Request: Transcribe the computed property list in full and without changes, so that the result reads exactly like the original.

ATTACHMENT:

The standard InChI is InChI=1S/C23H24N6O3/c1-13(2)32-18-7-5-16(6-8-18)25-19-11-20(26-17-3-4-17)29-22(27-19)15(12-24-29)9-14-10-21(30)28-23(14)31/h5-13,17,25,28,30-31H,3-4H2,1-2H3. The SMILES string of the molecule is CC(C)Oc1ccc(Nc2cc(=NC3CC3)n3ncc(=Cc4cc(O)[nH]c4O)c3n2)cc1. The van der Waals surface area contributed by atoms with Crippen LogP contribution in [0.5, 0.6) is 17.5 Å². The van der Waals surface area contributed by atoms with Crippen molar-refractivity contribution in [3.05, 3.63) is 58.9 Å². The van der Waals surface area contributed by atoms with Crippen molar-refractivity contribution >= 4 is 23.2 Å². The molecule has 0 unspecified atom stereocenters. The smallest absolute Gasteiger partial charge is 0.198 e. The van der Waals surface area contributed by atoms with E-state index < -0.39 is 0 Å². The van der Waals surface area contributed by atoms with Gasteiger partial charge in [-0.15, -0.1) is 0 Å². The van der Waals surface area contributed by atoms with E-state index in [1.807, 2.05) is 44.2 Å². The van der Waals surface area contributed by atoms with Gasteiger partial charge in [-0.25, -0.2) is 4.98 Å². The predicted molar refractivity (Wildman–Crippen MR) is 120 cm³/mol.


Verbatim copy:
The standard InChI is InChI=1S/C23H24N6O3/c1-13(2)32-18-7-5-16(6-8-18)25-19-11-20(26-17-3-4-17)29-22(27-19)15(12-24-29)9-14-10-21(30)28-23(14)31/h5-13,17,25,28,30-31H,3-4H2,1-2H3. The SMILES string of the molecule is CC(C)Oc1ccc(Nc2cc(=NC3CC3)n3ncc(=Cc4cc(O)[nH]c4O)c3n2)cc1. The van der Waals surface area contributed by atoms with Crippen LogP contribution in [0.5, 0.6) is 17.5 Å². The van der Waals surface area contributed by atoms with Crippen molar-refractivity contribution in [3.05, 3.63) is 58.9 Å². The van der Waals surface area contributed by atoms with Crippen molar-refractivity contribution >= 4 is 23.2 Å². The molecule has 0 unspecified atom stereocenters. The smallest absolute Gasteiger partial charge is 0.198 e. The van der Waals surface area contributed by atoms with E-state index < -0.39 is 0 Å². The van der Waals surface area contributed by atoms with Gasteiger partial charge in [-0.15, -0.1) is 0 Å². The van der Waals surface area contributed by atoms with E-state index in [1.807, 2.05) is 44.2 Å². The van der Waals surface area contributed by atoms with Gasteiger partial charge in [-0.25, -0.2) is 4.98 Å². The predicted molar refractivity (Wildman–Crippen MR) is 120 cm³/mol.